Volkswagen says the latest generation of its exit warning system can warn vehicle occupants about road users approaching from behind.
The new advanced driver assistance (ADAS) feature, which can detect approaching cyclists, are standard in the new ID.7, Passat and Tiguan.
“The new ID.7 is equipped with the highest specification of the assist system,” Volkswagen said in a press release. “The exit warning system scans the area behind the Volkswagen via two rear radar sensors (on the left and right in the bumper) and informs the passengers of a danger before a door handle is even operated.
If a vehicle, pedestrian or cyclist is approaching, the driver is alerted via an LED light in the exterior mirror before doors are opened. If someone inside the vehicle tries to pull the door handle despite the warning, the doors are temporarily locked, the OEM said.
If a door is already opened when a road user begins approaching, a warning signal sounds, Volkswagen said, adding that the ADAS feature remains active for three minutes after a vehicle is parked.
A Volkswagen spokesman did not respond to a Repairer Driven News query by deadline to share guidance on how repairers can ensure the systems are properly restored following a collision.
However, Database Enhancement Gateway Administrator Danny Gredinberg said he believes the OEM uses the blind spot warning and lane change assist radars to communicate a notification to the driver.
The automaker said the system works the same way in the Passat and Tiguan, except that they lack the door opening delay due to having mechanical door locks.
The exit warning system is available as optional in the ID.4 and ID.5, although in those models the LED light is only activated when a passenger attempts to open a door in a dangerous situation, Volkswagen said. It said the other warning levels are the same.
The exit warning system is optionally available in the ID.4 and ID.5. It operates in almost the same way as in the ID.7. The only exception: in this case, the LED light in the exterior mirror is only activated in case of danger when the passengers operate one of the door handles. The other warning levels – the acoustic signal in the respective door and the electronic opening delay – are identical to those in the ID.7.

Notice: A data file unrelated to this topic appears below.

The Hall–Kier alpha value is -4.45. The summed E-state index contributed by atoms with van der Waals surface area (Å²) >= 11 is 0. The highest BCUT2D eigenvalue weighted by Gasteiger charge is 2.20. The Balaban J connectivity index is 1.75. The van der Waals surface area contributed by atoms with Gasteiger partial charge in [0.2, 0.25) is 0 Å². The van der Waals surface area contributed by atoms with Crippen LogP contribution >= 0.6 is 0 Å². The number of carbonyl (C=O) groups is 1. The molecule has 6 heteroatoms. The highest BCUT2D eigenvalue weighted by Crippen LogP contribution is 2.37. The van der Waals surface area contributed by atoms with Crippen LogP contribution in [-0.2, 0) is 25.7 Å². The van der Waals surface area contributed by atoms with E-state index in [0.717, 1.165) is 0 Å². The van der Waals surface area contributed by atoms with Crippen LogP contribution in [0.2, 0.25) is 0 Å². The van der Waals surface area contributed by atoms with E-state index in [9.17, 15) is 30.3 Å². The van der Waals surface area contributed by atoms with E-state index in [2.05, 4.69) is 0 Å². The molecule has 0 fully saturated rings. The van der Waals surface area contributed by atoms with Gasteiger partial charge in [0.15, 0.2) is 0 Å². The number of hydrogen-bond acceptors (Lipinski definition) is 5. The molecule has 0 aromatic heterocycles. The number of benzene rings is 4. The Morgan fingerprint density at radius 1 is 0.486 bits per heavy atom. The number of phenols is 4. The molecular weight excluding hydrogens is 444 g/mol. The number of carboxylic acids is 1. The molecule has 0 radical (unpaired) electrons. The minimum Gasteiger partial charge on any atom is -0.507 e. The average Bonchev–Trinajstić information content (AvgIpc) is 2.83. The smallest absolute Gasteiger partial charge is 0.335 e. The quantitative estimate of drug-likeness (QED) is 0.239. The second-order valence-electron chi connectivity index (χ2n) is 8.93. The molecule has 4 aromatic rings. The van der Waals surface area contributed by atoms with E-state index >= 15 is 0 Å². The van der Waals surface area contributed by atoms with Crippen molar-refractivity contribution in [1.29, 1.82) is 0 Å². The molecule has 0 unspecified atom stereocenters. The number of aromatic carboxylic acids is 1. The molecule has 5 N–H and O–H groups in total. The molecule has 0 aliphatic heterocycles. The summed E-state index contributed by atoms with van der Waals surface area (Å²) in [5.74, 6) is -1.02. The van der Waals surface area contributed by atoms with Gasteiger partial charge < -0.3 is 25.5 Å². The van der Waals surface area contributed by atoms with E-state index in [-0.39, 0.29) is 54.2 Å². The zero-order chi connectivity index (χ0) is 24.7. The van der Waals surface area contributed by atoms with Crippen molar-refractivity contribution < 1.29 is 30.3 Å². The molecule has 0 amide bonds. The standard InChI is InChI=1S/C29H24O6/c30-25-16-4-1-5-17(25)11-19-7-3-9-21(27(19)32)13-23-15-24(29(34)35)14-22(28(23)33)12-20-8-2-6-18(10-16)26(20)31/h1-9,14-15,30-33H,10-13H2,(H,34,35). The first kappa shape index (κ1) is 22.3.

The Golf, which was the first vehicle equipped with an exit warning system, works the same way as the ID.4 and ID.5, but lacks the door opening delay.
Mercedes-Benz introduced a similar feature as part of its blind spot monitoring system in 2020. Its system can detect passing vehicles, cyclists or motorcyclists travelling faster than 4.35 miles per hour.
When a person or object is detected by Mercedes’ system, a visual alert appears in the side view mirror.
“If the driver or passengers attempt to use the interior door handle, an additional audible warning will sound, and the ambient door lighting will begin flashing red,” Mercedes said when announcing the system. “This alerts occupants to any potential obstruction before they exit, substantially reducing the risk of an unfortunate incident.”
Studies have shown that cyclists can be seriously injured by crashing into a door that abruptly opens. Also known as “dooring,” the collisions happen when a driver or passenger abruptly swing open their door in front of an oncoming cyclist, runner, pedestrian or motorcyclist.
According to studies in Switzerland, Germany and Austria, dooring is among the most common causes of bike accidents, with many victims sustaining injuries serious enough to require hospitalization.
Featured image courtesy of Volkswagen